In 2003, then Lt. Col. Eric “Rick” Schwartz remembers standing in front of his battalion of more than 900 men on the eve of a major push into Iraq and thinking he had to break the ice.
Knowing that his battalion was about to do something memorable for the War on Terror, Schwartz joked that a movie could be made of their efforts and asked his soldiers whom they would like to play them in a movie.
As it turns out, the real answer to that question for Schwartz is Gerard Butler — even if the casting choice is much closer to his daughter’s liking.
Schwartz’s experience as commander of the battalion that captured the heart of Baghdad in April 2003 will be featured in Freedom Films’ “Thunder Run,” starring Butler as Schwartz and co-starring Matthew McConaughey and Sam Worthington.
The movie was scheduled to come out this summer, though production on the movie has changed from an all CG 3-D film to a live-action film. Whichever way it gets released, the idea of the former U.S. Army War College student and professor being portrayed in a Hollywood movie is something Schwartz finds he has to get used to.
“It’s a bit overwhelming,” Schwartz said at his home in the Carlisle Barracks.
Schwartz, now a colonel, is somewhat used to increased amount of attention. His story was first featured in the book “Thunder Run: The Armored Strike to Capture Baghdad,” which was the catalyst for the movie. The book was published in 2005 and written by David Zucchino who was with Schwartz’s battalion when they captured Baghdad and who interviewed soldiers about the strike.
The novel was the basis for the screenplay, which is co-written by Ken Nolan (co-screenplay writer of “Black Hawk Down”) and Robert David Port, who won the Best Short Documentary in 2003 for “Twin Towers.”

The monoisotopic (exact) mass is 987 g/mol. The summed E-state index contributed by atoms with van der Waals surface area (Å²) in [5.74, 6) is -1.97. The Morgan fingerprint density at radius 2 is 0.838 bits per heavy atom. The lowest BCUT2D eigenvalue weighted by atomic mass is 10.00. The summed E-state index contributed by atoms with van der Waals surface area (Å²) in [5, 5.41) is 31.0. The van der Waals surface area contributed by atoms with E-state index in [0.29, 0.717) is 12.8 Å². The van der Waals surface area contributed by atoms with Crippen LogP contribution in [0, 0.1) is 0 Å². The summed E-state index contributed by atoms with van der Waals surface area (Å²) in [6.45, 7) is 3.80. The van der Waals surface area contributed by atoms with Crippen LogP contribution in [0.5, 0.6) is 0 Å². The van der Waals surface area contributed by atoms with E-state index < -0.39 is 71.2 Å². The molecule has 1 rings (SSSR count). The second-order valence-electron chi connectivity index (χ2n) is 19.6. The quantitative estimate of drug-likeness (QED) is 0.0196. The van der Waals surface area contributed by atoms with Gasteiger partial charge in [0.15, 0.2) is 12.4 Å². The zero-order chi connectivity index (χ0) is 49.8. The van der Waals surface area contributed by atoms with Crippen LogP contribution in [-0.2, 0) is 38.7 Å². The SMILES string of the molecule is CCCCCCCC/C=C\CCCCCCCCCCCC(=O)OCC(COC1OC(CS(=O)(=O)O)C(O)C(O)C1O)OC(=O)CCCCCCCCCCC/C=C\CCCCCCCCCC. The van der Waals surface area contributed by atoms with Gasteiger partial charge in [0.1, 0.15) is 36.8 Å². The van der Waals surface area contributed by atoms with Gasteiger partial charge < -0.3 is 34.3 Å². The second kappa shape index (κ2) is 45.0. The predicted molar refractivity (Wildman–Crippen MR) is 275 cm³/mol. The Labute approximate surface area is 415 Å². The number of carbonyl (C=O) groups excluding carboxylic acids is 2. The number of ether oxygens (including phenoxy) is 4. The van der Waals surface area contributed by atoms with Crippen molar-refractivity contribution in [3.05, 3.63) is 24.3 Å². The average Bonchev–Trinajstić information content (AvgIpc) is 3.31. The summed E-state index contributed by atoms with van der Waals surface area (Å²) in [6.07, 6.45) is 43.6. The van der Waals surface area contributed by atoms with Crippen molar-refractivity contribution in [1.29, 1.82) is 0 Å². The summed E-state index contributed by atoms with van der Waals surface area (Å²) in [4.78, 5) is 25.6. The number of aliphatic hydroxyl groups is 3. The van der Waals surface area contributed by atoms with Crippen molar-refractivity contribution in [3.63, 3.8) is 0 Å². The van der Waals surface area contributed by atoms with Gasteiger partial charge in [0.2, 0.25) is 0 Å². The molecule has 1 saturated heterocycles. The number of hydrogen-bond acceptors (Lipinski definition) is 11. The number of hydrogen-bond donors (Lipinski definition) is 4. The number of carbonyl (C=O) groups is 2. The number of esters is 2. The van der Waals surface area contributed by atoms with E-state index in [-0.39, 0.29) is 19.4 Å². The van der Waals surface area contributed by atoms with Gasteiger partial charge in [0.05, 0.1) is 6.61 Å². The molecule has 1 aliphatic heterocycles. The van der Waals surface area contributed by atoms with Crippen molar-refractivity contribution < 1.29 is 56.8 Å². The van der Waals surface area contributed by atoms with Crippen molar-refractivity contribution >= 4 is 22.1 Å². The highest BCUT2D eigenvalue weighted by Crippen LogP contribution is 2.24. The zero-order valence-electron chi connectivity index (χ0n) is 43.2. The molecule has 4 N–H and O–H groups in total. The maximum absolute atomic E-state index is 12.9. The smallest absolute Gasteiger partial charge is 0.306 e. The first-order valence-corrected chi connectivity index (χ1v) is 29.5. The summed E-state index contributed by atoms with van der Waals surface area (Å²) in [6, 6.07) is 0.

Though the movie is still in pre-production and he is acting more as a “reachback” source for Butler should he need information on him, Schwartz is interested in what he’s seen.
“I’ve read the script, and I’m encouraged by it,” he said. “It’s a good story.”
Both the movie and novel are based on the efforts of Schwartz’s task force in Baghdad commonly known as “Thunder Run.”
Until his battalion entered the capital city of 5.5 million people, the U.S. military had been fighting skirmishes in towns and villages in Iraq but had not breached the city. It was decided that Schwartz’s battalion would be the first to do so, and he was given specific objectives that were important to accomplish in the capture of the city.
“There were three purposes to the mission,” Schwartz said. “1. To go into the city and determine what the resistance was like. 2. Destroy the enemy ground forces. 3. Make a statement that we are here. The propaganda put out by the Iraqi regime was telling people American forces had not made it to the gates.”
At sunrise on April 5, 2003, Schwartz and his battalion pushed for the first of two Thunder Runs.
“It lasted 2 hours and 20 minutes, and we went about 17 kilometers, which isn’t very long,” Schwartz said. “And it was like the Wild Wild West.”
Schwartz, who is also a Desert Storm veteran, said fighting in Baghdad was not like fighting in the surrounding towns. Where there were civilians in the villages, many of those living in Baghdad were trained to protect their homes and had the artillery to make entering the city difficult and costly.
When his battalion followed the plan to enter the city and for a quick firefight and get out, some of the soldiers were killed, others injured and just about every piece of equipment had been shot at and damaged.